The biggest concern with this type of attack is that it falls firmly in the unknown threat space – nobody yet knows what software may be targeted or the attack surfaces and vectors used, meaning BAU cyber security operations may not be enough.

Our advice

Underpinning any good security operation is decent security monitoring, best practice security design, implementation and preparedness. Currently, the biggest concern is the ability to react quickly to the unknown. There could be a never-seen-before attack, or a re-use of a well-known existing vulnerability, even log4j – the problem is that security teams can’t be sure what to look for at this stage. Some organisations may feel that there is little that can be done to prevent a Nation State attack, whilst it is more challenging than most ‘regular’ attacks and attackers, there are steps all organisations can take to reduce their risk.

At this point in time, the priority should be on simple, meaningful advice – there are a host of things organisations can do to improve their cyber security, but given the likely nature of a potential attack, the priorities should be:

  • Deploy Endpoint Detection and Response (EDR) as widely as possible - deploy EDR to all end user devices and servers, if necessary, running it alongside existing Anti-Virus (AV), and give e2e access to this. EDR gives you a quick view of software and patch status, processes running, privilege status, files, registry and more. We recommend that all organisations without EDR purchase and deploy it rapidly, giving e2e access. We don’t sell EDR tools so have no financial benefit to recommending this, it’s simply the quickest and easiest way to integrate with our SOC, increasing your protection level rapidly. Isolating files and machines needs to be at the top of your agenda, and EDR massively helps with this as well as giving us the ability to determine if you have impacted software and hunt for indicators of both attack and compromise.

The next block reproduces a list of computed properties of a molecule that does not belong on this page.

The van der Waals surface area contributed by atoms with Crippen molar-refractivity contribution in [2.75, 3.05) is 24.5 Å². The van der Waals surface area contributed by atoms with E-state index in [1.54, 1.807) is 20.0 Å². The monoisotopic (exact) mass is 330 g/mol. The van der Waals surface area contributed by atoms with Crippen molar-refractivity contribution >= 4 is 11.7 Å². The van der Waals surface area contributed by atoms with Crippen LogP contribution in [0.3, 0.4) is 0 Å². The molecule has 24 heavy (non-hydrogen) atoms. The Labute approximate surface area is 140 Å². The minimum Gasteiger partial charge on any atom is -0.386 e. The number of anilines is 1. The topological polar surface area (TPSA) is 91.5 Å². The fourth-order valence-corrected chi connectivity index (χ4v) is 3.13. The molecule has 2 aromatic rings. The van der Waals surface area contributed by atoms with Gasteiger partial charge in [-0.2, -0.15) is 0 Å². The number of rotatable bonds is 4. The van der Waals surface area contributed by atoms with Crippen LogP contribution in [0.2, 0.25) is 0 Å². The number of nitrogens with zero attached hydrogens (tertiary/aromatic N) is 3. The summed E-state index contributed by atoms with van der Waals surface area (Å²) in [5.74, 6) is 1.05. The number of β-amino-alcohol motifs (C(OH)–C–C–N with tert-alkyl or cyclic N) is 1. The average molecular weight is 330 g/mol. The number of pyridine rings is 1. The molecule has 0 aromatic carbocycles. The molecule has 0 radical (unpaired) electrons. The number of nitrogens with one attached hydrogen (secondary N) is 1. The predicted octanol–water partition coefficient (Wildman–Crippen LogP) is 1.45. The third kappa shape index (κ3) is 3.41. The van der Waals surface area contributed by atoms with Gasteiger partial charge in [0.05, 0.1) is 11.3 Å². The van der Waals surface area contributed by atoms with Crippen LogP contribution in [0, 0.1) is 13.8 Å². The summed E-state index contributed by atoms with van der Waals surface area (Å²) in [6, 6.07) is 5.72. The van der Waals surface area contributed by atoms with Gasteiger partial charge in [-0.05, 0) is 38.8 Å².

• Test your incident response plans - as the nature of attack may well be to destroy (if similar to NotPetya then this will be the sole purpose), test your incident response plans to ensure that you can isolate areas of your network rapidly and minimise potential damage. We’re not just talking about end user devices here – how quickly can you disconnect your internet; WAN links, WiFi or other networks and whilst you manage the impact of an incident? Nation state activity like this typically isn’t known to (AV) until after they’ve achieved their goals, be that destruction, espionage, or simple using organisations as a route into another target. e2e will be working with all customers to test incident response plans.

  • Ensure your service is 24x7 - at least while tensions in the region remain high, ensure your security operations runs 24x7. SOC teams should always be mindful of the wider geopolitical situation and current threat landscape, and this is no different. However, there is a greater need for vigilance and preparedness, which the advice above will support. If your service is not currently operating 24x7, get in touch with your provider immediately to get this set up and increase your collective ability to react.

  • Keep your information up to date - we will help all organisations with this and provide news and updated guidance based on what comes out in the next few weeks and months. Ensure you are also keeping up to date on the NCSC guidance and e2e’s blogs and threat briefs within Cumulo. For the NCSC to be talking about this, it means that the threat should be treated seriously.

None of this is a replacement for the advice in the NCSC guidance, but simply serves as a way of prioritising the most beneficial actions. Of course, continuing to patch, checking backups and implementing MFA are good practice.

Summary

It’s easy to say that threats like this are too difficult to prepare against, due to the unknown nature of Nation State attacks, but that’s simply not true. Good security principles, monitoring and (well-rehearsed) incident response plans, with 24x7 support from a trusted expert, will put you in a better position. There are also benefits in that these steps will put you in a better position for any future cyber-attacks from any skill level of attacker, including cyber criminals.

There are a range of other things that can be done, but the four points above will put organisations in the best position, in the shortest time. We will be sharing further guidance as time goes on and working with customers to improve other areas, such as securing key assets, updating detections, rules, use cases and playbooks, but for now prioritisation is key.

Written on January 28, 2022